This was St. Louis’ second Union Station, the first was quickly outgrown. Additional tracks were added on the west side of the shed within the first decade — to accommodate increased passengers for the 1904 World’s Fair. The train was how people got from city to city at the time.

The beauty of Carl Milles’ work with Union Station in the background
Grand Hall in St. Louis Union Station, 2010

Passenger volume peaked in the 1940s, dropping off steadily after that as improved cars, highways, and air travel shifted how people got from city to city. St. Louis Union Station closed completely in 1978, the vacant station was then used in filming scenes from the post-apocalyptic (1997) film Escape From New York (1981).

The month I began my first semester of college, studying architecture, Union Station reopened as a “festival marketplace.” That was a fancy way of saying a speciality mall without a department store anchor(s). Though the retail mall was only a portion of the space under the massive train shed, that was a big part of the image.  At the time it was hailed as a way to reuse large historic properties.

Union Station had only been reopened for 5 years when I moved here in August 1990. I remember my excitement finally getting to experience what I’d only read about in college. The original retail mix was good — lots of well-known stores. One of my favorites was Kansas City-based Function Junction — I still have a tray purchased there in November 1990.

Also in 1985 a huge mall opened in the main Central Business District — connecting two large department stores. St. Louis Union Station’s retail mall was very different from the large St. Louis Centre mall. Like many other malls across the country, both failed. Prime tenants gave way to tourist t-shirt shops, eventually there were more vacancies than shops.

Vacant retail spaces in the midway, 2011

St. Louis Union Station’s current owners bought the property after the retail mall was on life support, they made the correct decision to pull the plug.  Not sure if the coming aquarium, Ferris wheel, and other attractions will be sustainable — but I appreciate their bold decisions.

In the recent non-scientific Sunday Poll a majority agreed dumping the retail mall was the right decision.

Q: Agree or disagree: St. Louis Union Station should’ve updated the retail mall & food court rather than switch to an aquarium.

  • Strongly agree: 1 [1.75%]
  • Agree: 3 [5.26%]
  • Somewhat agree: 6 [10.53%]
  • Neither agree or disagree: 2 [3.51%]
  • Somewhat disagree: 3 [5.26%]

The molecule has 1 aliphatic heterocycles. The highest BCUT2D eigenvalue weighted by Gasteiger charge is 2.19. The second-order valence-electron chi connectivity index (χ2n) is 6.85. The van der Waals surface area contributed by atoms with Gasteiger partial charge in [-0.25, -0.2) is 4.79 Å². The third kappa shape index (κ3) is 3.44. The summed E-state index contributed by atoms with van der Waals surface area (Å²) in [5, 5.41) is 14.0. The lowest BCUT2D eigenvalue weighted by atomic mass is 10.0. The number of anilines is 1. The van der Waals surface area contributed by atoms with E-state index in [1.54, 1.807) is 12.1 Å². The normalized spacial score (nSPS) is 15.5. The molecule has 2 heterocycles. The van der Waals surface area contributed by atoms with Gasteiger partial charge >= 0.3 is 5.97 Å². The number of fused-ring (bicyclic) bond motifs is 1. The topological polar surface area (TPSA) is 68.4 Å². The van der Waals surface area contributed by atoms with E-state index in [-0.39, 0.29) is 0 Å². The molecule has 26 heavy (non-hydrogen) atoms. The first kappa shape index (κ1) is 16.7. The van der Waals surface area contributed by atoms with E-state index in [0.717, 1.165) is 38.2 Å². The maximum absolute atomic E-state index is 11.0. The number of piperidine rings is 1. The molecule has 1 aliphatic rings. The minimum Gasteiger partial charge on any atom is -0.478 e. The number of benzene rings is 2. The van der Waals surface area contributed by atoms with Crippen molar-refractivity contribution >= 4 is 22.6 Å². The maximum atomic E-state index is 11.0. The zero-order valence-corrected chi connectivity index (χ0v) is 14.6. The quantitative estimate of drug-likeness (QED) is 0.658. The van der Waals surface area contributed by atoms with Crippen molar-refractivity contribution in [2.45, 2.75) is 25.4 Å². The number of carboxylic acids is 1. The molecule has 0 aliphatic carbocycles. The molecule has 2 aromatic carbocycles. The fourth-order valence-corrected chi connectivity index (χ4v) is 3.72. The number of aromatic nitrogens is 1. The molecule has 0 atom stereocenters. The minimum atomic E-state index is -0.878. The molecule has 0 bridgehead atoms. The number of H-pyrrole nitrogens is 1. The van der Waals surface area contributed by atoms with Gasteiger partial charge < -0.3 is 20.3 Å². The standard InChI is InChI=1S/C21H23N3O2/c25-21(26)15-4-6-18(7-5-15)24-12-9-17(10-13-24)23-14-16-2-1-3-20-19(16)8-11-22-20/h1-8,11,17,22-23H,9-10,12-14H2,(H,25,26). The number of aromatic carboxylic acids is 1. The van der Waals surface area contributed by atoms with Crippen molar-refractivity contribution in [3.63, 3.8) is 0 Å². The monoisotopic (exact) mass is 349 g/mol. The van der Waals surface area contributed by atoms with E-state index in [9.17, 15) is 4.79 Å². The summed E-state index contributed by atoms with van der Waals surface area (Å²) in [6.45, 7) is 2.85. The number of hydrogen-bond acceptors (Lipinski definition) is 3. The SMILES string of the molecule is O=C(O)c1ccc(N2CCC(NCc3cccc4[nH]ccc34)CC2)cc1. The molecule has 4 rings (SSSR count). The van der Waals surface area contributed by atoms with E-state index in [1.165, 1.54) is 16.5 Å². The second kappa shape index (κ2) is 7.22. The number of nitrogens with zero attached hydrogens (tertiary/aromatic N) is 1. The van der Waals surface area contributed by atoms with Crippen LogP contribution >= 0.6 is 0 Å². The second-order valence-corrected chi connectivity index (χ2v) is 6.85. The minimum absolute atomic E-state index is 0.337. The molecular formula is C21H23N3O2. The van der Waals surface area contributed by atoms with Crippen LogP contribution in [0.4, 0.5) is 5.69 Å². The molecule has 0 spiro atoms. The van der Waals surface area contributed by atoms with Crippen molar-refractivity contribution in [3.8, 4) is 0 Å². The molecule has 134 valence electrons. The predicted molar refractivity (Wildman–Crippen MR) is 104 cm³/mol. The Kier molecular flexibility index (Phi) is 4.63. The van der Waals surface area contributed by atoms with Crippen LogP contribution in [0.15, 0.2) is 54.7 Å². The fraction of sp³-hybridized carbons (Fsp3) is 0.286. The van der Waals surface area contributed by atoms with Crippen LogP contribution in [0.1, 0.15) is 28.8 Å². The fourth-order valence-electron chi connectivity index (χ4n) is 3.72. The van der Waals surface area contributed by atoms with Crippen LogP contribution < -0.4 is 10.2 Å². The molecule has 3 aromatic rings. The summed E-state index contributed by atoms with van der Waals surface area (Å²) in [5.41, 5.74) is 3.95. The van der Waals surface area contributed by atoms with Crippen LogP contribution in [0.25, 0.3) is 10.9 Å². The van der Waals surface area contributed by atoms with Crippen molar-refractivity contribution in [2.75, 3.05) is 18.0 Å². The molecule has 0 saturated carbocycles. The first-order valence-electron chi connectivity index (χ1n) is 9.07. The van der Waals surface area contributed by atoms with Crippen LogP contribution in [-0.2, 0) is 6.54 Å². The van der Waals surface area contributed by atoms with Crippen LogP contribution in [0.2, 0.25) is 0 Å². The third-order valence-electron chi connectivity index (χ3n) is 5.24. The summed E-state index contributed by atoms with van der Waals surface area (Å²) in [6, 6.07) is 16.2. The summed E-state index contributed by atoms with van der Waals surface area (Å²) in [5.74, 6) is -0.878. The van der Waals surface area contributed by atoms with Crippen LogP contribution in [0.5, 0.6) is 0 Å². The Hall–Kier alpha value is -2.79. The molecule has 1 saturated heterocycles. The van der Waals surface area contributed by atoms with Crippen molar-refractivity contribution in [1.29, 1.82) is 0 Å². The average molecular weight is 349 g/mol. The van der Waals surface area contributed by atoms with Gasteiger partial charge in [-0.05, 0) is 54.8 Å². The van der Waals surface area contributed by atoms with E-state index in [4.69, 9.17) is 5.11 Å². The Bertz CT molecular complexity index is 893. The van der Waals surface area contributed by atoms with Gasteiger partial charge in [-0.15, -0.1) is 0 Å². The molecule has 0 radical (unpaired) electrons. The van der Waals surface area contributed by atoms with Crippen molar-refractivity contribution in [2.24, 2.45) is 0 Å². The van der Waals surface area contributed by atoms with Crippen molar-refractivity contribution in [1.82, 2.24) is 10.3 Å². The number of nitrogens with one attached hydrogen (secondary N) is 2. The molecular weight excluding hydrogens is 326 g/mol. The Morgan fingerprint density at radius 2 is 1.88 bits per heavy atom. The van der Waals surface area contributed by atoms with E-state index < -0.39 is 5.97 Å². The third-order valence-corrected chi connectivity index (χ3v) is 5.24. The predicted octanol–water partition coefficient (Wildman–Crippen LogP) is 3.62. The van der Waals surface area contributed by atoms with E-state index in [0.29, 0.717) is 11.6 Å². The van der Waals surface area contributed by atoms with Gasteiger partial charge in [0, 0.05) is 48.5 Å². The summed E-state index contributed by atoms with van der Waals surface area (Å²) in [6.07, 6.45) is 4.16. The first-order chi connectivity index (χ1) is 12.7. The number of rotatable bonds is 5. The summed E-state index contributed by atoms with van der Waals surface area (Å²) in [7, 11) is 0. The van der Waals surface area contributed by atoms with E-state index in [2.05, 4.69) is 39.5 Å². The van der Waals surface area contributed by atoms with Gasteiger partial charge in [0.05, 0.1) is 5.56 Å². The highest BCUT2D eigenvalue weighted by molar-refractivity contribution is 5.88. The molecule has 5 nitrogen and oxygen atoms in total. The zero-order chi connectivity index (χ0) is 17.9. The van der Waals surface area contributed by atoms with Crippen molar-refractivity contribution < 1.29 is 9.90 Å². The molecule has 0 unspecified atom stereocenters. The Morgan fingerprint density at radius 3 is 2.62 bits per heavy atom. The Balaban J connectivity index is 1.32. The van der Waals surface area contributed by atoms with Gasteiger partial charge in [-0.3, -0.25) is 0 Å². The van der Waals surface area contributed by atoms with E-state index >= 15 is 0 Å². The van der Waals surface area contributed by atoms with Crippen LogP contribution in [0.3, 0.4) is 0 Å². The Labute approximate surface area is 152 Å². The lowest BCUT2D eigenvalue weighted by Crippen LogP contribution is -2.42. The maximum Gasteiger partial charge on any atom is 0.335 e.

• Disagree: 15 [26.32%]
  • Strongly disagree: 27 [47.37%]
  • Unsure/No Answer: 0 [0%]

I personally look forward to riding the Ferris wheel on a clear day so I can enjoy the views and take hundreds of photos.

— Steve Patterson

 

Neighborhood Street Lights Back On 24/7

July 15, 2019 Environment, Featured Comments Off on Neighborhood Street Lights Back On 24/7

In April I posted how My Neighborhood’s Street Lights Are Always On, notifying the Citizens Service Bureau (CSB) via Twitter.  It was Service ID 1206799.

I posted a follow up a month later once CSB clued me in on the issue — Neighborhood Streetlights Still On Because Electrical Station Is Blocked.  I figured it shouldn’t the long for Streets to move the barrier so Lighting could activate the dusk to down timer(s).

Looking west on Cole from 7th, the lights all the way down at least to 9th are on

In the meantime I looked back through old Google Streetview images and found the lights were as early as August 2018, but not a year earlier. So all we know is the lights have been on 24/7 since sometime after August 2017.

Finally on the afternoon of June 25 I noticed the street lights were off.  I was so thrilled I shared on Facebook.

?In April I reported to the city how the streetlights in the Columbus Square neighborhood were on 24/7. They’d been on…

Posted by UrbanReview ST LOUIS on Tuesday, June 25, 2019

And yes, they came on at night just like they’re supposed to. I was very glad I’d help correct a highly wasteful situation!

However, my joy only lasted a week and a half. On July 6th the lights were back on 24/7 again.

A street light on our street was back on the afternoon of July 6, 2019

What I still don’t know is the location of the subterranean switches for the entire neighborhood. I also don’t know what kind of timer controls street lights for an entire neighborhood.

I just want the city to replace the burned out lights and then get them working correctly for more than a week and a half.

— Steve Patterson

 

Sunday Poll: Should Union Station Have Updated The Retail Mall & Food Court Rather Than Gut Them For An Aquarium?

July 14, 2019 Featured, Sunday Poll Comments Off on Sunday Poll: Should Union Station Have Updated The Retail Mall & Food Court Rather Than Gut Them For An Aquarium?
Please vote below

As you probably know the retail mall under the old train shed at St  Louis Union Station is gone. The former retail/food court space is being converted to an aquarium. The plan for the aquarium was announced almost three years ago.

The other day I overheard a couple of people saying how they missed the mall & movie theater at Union Station. Out of curiosity I want to see what you think.

Today’s poll will close at 8pm tonight. Wednesday morning I’ll have the non-scientific results and my thoughts on the aquarium, Ferris wheel, and other aspects of Union Station’s post-mall future.

— Steve Patterson